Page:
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Dr. Alfred S. Farha, Zurich, Switzerland

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Galler Denes, Berlin, Germany




    New Insolvency Law

898A Heritage Village  

Federal Ministry of Justice

The new German Insolvency Statute (Insolvenzordnung)

1. Entry into force of the new Insolvency Statute
In 1994, the German Bundestag (Federal Parliament) adopted the new Insolvency Statute (Federal Law Gazette [BGBI.] Part I, 1994, pp.  2866 et seqq.) which entered into force on 1 January 1999. The Insolvency Statute has replaced the previous Bankruptcy and Settlement Codes (Konkursordnung and Vergleichsordnung) as well as the Act on Collective Enforcement (Gesamtvollstreckungsordnung) in the new Länder, and has created a uniform insolvency statute for all of Germany.
2. Objectives pursued by the new insolvency procedure
The reform of the law on insolvency serves not only to reharmonise the law as it stands within Germany in the area of insolvency, but especially implements the results of a long and intensive discussion which subjected the practicability of the two-tier law on bankruptcy and settlements to a critical examination. Now that the German Insolvency Statute has come into force, there is only one insolvency procedure. This is adapted towards settling creditors' claims in the best way possible. The procedure may lead to either the reorganisation or the liquidation of an insolvent enterprise. If the debtor is a natural person, he/she may be discharged from his/her remaining obligations on the basis of a special consumer insolvency procedure; this kind of discharge from residual debt was previously unknown under German law.
3. Course of the insolvency procedure in the case of insolvent enterprises
a) The procedure is initiated at the request of the debtor or of a creditor if the debtor is insolvent. If the debtor him/herself applies, the procedure may already be initiated if there is only a risk of insolvency. In the case of legal entities, over-indebtedness also constitutes grounds for initiation.

b) An insolvency administrator is generally appointed when the proceedings are initiated. The court may, however, also leave the power of disposal with the debtor, who is then placed under the supervision of a creditors' trustee.

c) At the latest three months after proceedings have been initiated, the creditors' meeting decides on the basis of a report prepared by the insolvency administrator whether the enterprise is to be liquidated or continued for the purpose of reorganisation.

d) The new legal tool of the "insolvency plan" is available for the reorganisation of the debtor, which in many respects is modelled on the reorganisation plan under U.S. law ("Chapter Xl"). The insolvency plan can be submitted either by the debtor or by the insolvency administrator; the creditors vote on the plan in groups.

e) The secured creditors are involved in the new insolvency procedure. Moveables supplied whilst retaining title may not be removed from the enterprise during the first stage of the proceedings. Moveables which have been assigned for security reasons are realised by the insolvency administrator; the administrator takes the cost of determining the securities, the realisation costs and the turnover tax from the proceeds of the realisation. The rights of the secured creditors may be restricted by an insolvency plan.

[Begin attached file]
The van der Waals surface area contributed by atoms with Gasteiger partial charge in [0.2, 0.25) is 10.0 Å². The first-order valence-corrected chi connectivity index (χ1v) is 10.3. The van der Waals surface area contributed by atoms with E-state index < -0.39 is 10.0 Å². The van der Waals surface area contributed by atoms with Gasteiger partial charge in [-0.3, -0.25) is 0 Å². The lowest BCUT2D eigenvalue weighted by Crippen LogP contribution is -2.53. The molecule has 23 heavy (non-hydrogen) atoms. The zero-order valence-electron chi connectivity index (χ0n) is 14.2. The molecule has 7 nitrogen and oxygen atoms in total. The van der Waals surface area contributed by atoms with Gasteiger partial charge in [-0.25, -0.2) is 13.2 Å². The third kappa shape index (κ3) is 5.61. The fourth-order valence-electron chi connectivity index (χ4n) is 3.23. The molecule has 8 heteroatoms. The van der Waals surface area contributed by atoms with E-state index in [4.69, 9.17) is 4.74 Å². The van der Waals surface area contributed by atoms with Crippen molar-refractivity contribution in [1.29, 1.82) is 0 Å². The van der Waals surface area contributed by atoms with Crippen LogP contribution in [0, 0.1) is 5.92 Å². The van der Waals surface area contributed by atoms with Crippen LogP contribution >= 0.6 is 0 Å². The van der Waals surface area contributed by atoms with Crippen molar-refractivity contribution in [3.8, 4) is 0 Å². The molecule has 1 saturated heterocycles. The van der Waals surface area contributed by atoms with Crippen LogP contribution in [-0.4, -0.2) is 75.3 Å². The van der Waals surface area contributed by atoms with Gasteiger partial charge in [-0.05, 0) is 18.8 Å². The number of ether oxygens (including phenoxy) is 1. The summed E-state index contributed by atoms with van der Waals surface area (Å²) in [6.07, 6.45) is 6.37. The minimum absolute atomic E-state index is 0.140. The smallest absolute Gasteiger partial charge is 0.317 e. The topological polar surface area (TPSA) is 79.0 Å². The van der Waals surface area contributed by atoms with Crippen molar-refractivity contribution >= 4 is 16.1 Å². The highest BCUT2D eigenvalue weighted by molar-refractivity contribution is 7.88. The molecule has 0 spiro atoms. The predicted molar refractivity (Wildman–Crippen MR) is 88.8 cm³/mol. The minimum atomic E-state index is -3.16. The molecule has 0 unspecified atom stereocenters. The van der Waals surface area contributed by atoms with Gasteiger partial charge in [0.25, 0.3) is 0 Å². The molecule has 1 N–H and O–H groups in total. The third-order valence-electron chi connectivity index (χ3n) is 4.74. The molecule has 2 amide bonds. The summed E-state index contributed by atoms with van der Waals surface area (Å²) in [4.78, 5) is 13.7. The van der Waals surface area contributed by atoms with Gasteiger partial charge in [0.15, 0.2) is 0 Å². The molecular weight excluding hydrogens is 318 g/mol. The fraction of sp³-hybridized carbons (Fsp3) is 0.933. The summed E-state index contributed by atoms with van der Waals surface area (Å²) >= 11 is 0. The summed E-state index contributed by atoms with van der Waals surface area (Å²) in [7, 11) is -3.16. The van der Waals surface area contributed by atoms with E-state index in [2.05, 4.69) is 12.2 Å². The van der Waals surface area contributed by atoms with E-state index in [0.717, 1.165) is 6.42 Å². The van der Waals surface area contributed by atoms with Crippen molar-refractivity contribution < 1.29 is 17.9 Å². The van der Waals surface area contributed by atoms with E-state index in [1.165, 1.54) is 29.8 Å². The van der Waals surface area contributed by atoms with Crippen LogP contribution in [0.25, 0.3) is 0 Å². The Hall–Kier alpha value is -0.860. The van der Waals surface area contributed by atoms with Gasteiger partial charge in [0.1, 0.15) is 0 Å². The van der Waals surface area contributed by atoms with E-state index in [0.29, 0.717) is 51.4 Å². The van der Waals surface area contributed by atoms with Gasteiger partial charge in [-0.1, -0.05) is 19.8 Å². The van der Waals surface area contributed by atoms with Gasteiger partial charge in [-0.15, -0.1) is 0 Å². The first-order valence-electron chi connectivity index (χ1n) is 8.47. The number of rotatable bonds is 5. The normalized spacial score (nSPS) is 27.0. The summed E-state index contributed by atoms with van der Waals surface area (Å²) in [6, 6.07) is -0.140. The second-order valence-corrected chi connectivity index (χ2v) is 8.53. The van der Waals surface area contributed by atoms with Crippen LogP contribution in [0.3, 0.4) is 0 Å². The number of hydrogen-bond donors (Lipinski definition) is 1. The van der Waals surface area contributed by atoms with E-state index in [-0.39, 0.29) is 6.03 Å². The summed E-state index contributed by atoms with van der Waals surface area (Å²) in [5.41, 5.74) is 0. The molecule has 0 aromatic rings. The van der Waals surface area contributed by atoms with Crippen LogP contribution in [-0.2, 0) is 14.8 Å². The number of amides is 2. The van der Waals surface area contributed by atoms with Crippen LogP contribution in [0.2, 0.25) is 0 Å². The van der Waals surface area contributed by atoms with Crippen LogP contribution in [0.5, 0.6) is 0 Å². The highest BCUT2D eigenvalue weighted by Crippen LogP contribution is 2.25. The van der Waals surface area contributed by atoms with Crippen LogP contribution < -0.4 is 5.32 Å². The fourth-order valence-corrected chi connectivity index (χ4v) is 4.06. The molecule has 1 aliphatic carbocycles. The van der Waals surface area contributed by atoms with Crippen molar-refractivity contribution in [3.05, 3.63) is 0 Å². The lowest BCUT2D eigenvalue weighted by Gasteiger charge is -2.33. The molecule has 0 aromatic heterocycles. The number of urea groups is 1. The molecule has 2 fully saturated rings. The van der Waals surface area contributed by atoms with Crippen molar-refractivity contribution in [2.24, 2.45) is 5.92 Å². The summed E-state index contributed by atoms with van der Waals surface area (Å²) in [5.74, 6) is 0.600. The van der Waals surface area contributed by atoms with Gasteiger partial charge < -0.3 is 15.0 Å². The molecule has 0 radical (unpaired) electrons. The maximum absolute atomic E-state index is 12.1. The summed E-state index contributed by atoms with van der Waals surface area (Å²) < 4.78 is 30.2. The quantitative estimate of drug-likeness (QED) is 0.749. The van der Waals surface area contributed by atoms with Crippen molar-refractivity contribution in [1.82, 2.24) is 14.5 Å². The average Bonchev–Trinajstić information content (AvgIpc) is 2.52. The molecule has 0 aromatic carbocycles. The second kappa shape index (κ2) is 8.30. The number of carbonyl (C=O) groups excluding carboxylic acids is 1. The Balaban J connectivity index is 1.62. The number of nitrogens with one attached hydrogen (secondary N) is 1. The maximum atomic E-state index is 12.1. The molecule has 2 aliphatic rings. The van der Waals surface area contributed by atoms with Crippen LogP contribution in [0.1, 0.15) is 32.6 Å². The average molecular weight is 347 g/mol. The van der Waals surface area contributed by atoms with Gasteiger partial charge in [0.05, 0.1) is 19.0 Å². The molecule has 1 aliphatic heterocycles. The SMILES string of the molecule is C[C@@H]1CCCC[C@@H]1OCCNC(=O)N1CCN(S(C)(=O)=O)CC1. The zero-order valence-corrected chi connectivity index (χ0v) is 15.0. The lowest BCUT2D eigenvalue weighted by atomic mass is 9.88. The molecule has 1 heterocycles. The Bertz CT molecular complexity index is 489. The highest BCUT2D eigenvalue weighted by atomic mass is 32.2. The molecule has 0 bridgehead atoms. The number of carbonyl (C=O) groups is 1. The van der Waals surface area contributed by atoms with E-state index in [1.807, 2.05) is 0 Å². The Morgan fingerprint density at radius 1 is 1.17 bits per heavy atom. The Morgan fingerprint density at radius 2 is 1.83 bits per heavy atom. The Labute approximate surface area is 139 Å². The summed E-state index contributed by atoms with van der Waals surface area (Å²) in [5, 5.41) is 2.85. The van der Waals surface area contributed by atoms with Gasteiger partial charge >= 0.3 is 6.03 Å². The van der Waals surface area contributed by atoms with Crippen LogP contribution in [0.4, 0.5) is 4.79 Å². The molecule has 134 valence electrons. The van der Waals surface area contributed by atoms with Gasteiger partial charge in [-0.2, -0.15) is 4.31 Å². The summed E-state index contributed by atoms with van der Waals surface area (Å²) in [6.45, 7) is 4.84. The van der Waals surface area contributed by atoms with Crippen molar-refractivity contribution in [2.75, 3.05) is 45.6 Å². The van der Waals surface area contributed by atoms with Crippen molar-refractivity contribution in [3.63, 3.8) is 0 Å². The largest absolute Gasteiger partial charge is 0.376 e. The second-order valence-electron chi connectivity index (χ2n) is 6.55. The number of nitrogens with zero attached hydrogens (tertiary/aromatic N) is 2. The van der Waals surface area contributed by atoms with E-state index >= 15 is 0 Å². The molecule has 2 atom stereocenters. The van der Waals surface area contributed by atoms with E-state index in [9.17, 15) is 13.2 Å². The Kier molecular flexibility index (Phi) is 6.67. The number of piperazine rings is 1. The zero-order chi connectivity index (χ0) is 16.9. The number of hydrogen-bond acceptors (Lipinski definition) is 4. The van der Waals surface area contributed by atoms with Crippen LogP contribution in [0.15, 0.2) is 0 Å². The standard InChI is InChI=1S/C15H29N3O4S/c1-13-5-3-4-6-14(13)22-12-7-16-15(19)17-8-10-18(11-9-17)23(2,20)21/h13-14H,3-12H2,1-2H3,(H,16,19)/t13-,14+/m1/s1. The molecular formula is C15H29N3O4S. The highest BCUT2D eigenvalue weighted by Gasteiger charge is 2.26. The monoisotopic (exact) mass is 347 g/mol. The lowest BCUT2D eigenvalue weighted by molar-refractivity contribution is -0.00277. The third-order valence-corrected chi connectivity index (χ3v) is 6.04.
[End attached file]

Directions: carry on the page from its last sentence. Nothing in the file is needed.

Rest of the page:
f) In cases of the liquidation of the insolvent enterprise, all unsecured creditors are settled with the same quota. The rights giving a prior claim to settlement under the law as it previously stood have ceased to apply. Employees retain the protection afforded them by insolvency money, which covers wages lost for the period of three months. Furthermore, as a rule employees must be given a lump sum when works are closed ("redundancy payment scheme").

4. The consumer insolvency procedure
The consumer insolvency procedure consists of three phases:
a) The debtor must initially seek an out-of-court settlement with his/her creditors. He/she is supported in this by a debtors' advice centre, a solicitor, a notary, tax advisor or comparable suitable individual.

b) If this attempt to reach an agreement is unsuccessful, the court insolvency proceedings follow. In a first step, the court attempts once more to arrive at an agreement between the creditors and the debtors on the basis of a debt reorganisation plan submitted by the debtor. Here, it may also substitute the approval of individual creditors under certain preconditions if the content of the plan is suitable.

c) If no debt reorganisation plan is prepared, a simplified insolvency procedure is carried out. If the debtor then settles with his/her creditors to the best of his/her ability for another seven years, he/she is discharged from his/her remaining obligations.

5. International insolvency law
International insolvency law has not been regulated in detail by the reform. Important principles of international insolvency law are however contained In Article 102 of the Introductory Act to the Insolvency Statute (Einführungsgesetz zur Insolvenzordnung) corresponding to the European Convention on Insolvency Proceedings, which Germany has already signed, but which still needs to be transposed into domestic law:

a) Foreign insolvency proceedings also cover the debtor's domestic assets if the courts of the state in which the proceedings were initiated have international jurisdiction (this is the case if the debtor has his/her headquarters or the centre of his/her main interests in the foreign state), and no breach of public policy has been committed.

b) In spite of the recognition of foreign proceedings, special insolvency proceedings may be initiated in Germany relating to the debtor's domestic assets.


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